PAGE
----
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The Priority Method for Korean ESL Students

Consonants and Vowels

by Bradley S. Tice

Paperback eBook PDF

Pub date: 2007
Pages: 229
ISBN-10: 1581123612
ISBN-13: 9781581123616
Categories: Research & AdministrationEducationEducation


The Priority Method evolved from theories from first and second language acquisition and child language development. Along with error analysis theories, technical advances in equipment have allowed the Priority Method to offer a complete language diagnostic, analysis and training format. Its significant variation from all previous SLA pedagogy is that it concentrates on areas of weakness, prioritizing common areas of transitional errors from L1 to L2, that commonly occur in the phonetic production and delivery of the ESL student, and focuses on the key areas that have significant sociolinguistic and linguistic effects on the ESL student. Why prioritize errors over other aspects of second language learning? Because errors are the significant areas where the student’s self confidence and progress come into play. Because negative aspects in any or all of the above will impede and/or stigmatize the ESL student and can be a major factor in having the student quit.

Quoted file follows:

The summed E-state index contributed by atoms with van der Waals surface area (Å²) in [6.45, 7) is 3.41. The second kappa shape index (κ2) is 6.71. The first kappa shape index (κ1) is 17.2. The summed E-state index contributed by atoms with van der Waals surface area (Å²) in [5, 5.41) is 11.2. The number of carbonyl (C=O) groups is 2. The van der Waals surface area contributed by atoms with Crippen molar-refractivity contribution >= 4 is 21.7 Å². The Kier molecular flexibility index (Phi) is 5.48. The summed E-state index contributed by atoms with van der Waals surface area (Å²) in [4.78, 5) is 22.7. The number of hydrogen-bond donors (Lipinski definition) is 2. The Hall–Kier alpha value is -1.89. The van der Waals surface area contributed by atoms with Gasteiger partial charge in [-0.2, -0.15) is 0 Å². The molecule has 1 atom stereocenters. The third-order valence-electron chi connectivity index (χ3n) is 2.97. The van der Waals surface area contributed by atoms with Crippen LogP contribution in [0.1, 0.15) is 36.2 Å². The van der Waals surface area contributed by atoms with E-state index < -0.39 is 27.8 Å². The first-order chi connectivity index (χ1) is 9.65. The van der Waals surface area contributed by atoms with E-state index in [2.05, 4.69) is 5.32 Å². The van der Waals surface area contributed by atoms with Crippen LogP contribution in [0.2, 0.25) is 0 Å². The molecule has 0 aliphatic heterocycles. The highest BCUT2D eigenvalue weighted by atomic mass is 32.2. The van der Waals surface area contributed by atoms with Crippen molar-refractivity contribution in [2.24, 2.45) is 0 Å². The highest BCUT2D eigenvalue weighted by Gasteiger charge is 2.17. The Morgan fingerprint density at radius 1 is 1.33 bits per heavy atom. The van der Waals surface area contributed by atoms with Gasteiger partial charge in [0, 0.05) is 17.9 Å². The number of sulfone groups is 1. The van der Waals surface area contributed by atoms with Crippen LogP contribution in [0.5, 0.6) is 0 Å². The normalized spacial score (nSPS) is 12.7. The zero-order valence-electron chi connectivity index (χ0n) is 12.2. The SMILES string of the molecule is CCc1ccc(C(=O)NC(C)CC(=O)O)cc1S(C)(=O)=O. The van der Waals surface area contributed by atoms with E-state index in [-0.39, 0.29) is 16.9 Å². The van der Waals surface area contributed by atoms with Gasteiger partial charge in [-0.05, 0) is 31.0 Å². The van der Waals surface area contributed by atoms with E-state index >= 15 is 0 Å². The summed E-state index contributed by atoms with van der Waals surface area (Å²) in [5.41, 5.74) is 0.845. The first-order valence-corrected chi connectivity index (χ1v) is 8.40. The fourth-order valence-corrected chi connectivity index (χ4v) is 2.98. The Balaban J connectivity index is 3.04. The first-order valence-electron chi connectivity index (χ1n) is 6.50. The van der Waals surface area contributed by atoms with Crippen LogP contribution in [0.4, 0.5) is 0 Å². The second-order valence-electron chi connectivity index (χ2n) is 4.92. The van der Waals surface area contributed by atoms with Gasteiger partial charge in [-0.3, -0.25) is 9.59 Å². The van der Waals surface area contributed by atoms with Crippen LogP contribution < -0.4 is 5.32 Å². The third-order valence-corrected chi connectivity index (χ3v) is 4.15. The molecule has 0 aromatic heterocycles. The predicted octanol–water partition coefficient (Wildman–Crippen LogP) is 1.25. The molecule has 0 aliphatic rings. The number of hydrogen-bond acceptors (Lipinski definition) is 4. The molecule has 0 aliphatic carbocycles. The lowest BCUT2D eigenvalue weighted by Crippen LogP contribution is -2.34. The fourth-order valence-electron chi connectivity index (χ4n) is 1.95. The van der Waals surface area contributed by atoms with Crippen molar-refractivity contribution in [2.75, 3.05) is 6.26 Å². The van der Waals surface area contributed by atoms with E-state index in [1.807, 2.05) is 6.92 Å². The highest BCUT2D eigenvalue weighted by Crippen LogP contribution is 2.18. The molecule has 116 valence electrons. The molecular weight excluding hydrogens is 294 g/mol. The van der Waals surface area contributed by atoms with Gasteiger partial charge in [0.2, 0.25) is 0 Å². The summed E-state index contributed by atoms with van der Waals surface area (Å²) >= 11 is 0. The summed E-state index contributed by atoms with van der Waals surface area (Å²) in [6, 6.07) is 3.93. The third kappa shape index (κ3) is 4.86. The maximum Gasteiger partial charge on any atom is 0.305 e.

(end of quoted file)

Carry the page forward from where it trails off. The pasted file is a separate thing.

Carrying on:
Many errors are common to each ESL language group, giving that group a preliminary map of errors that can be expected before the student arrives at that point. The specific phonetic area covered will be common consonant and vowel errors in the ESL student. There will be a text, workbook and a tape of which the workbook and tape will interact with each other using the Priority Method and a Learning Loop. The Learning Loop is a term that describes the learning system used to facilitate the correct recognition and production of the English sound pattern. It uses two tape recorders of which one is to play the tape with the exercises on it of a Model of English pronunciation. The second tape recorder is recording both the Model pronunciation and the student’s attempt to duplicate the Model of English sound pattern. Because the student hears only those sound patterns that are similar or the same to their L1 language the need to compare their L2 production of English with that of a Model of English will result in a more accurate diagnosis. The potential of this method as a supplement to any language course or program is great as it can be used with any language group and at any level of learning.

About the Author

Dr. Tice is the founder and CEO of the Pacific Language Institute located in Cupertino, California U.S.A. Founded in 1992, the Pacific Language Institute moved to the Central Valley of Northern California in 2004.